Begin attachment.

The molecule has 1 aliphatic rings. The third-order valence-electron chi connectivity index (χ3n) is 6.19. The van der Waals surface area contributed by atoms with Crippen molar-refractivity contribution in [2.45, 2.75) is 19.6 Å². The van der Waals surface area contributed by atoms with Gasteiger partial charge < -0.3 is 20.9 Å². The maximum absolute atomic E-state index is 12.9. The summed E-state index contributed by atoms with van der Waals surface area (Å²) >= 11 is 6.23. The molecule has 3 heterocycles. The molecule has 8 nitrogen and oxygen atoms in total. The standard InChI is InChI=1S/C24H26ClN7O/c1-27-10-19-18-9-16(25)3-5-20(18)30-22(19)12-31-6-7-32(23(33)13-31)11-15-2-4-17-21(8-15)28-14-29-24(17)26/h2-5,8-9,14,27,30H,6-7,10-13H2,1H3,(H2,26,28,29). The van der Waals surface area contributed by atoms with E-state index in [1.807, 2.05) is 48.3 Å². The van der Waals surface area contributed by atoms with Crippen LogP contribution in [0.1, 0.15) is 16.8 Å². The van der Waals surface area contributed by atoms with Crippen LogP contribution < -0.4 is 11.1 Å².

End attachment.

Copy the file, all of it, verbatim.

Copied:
The molecule has 1 aliphatic rings. The third-order valence-electron chi connectivity index (χ3n) is 6.19. The van der Waals surface area contributed by atoms with Crippen molar-refractivity contribution in [2.45, 2.75) is 19.6 Å². The van der Waals surface area contributed by atoms with Gasteiger partial charge < -0.3 is 20.9 Å². The maximum absolute atomic E-state index is 12.9. The summed E-state index contributed by atoms with van der Waals surface area (Å²) >= 11 is 6.23. The molecule has 3 heterocycles. The molecule has 8 nitrogen and oxygen atoms in total. The standard InChI is InChI=1S/C24H26ClN7O/c1-27-10-19-18-9-16(25)3-5-20(18)30-22(19)12-31-6-7-32(23(33)13-31)11-15-2-4-17-21(8-15)28-14-29-24(17)26/h2-5,8-9,14,27,30H,6-7,10-13H2,1H3,(H2,26,28,29). The van der Waals surface area contributed by atoms with E-state index in [1.807, 2.05) is 48.3 Å². The van der Waals surface area contributed by atoms with Crippen LogP contribution in [0.1, 0.15) is 16.8 Å². The van der Waals surface area contributed by atoms with Crippen LogP contribution < -0.4 is 11.1 Å².